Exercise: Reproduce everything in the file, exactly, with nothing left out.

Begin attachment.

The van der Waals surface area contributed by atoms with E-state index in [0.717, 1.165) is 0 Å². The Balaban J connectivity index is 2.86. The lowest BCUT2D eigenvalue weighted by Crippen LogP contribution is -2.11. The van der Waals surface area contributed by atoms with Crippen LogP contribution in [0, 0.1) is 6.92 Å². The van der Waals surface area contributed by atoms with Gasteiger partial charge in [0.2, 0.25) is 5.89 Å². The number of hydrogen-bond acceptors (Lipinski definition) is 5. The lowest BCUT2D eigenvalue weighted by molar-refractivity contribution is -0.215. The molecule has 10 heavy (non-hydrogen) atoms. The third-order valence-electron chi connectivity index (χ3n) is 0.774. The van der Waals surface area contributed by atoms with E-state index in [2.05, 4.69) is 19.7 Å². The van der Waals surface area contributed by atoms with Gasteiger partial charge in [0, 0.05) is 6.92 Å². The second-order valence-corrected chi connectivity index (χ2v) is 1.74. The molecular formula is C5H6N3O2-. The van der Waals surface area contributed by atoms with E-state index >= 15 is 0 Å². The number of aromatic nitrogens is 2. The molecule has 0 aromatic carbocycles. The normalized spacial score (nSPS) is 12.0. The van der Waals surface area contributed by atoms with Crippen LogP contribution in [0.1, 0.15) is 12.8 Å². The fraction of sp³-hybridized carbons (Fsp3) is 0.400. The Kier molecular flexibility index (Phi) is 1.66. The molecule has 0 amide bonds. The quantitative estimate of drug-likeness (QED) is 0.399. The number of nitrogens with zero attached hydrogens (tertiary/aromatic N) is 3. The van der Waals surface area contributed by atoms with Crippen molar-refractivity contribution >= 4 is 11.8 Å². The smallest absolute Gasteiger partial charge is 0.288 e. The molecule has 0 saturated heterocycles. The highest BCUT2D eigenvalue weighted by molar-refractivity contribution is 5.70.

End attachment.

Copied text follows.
The van der Waals surface area contributed by atoms with E-state index in [0.717, 1.165) is 0 Å². The Balaban J connectivity index is 2.86. The lowest BCUT2D eigenvalue weighted by Crippen LogP contribution is -2.11. The van der Waals surface area contributed by atoms with Crippen LogP contribution in [0, 0.1) is 6.92 Å². The van der Waals surface area contributed by atoms with Gasteiger partial charge in [0.2, 0.25) is 5.89 Å². The number of hydrogen-bond acceptors (Lipinski definition) is 5. The lowest BCUT2D eigenvalue weighted by molar-refractivity contribution is -0.215. The molecule has 10 heavy (non-hydrogen) atoms. The third-order valence-electron chi connectivity index (χ3n) is 0.774. The van der Waals surface area contributed by atoms with E-state index in [2.05, 4.69) is 19.7 Å². The van der Waals surface area contributed by atoms with Gasteiger partial charge in [0, 0.05) is 6.92 Å². The second-order valence-corrected chi connectivity index (χ2v) is 1.74. The molecular formula is C5H6N3O2-. The van der Waals surface area contributed by atoms with E-state index >= 15 is 0 Å². The number of aromatic nitrogens is 2. The molecule has 0 aromatic carbocycles. The normalized spacial score (nSPS) is 12.0. The van der Waals surface area contributed by atoms with Crippen LogP contribution in [0.1, 0.15) is 12.8 Å². The fraction of sp³-hybridized carbons (Fsp3) is 0.400. The Kier molecular flexibility index (Phi) is 1.66. The molecule has 0 amide bonds. The quantitative estimate of drug-likeness (QED) is 0.399. The number of nitrogens with zero attached hydrogens (tertiary/aromatic N) is 3. The van der Waals surface area contributed by atoms with Crippen molar-refractivity contribution >= 4 is 11.8 Å². The smallest absolute Gasteiger partial charge is 0.288 e. The molecule has 0 saturated heterocycles. The highest BCUT2D eigenvalue weighted by molar-refractivity contribution is 5.70.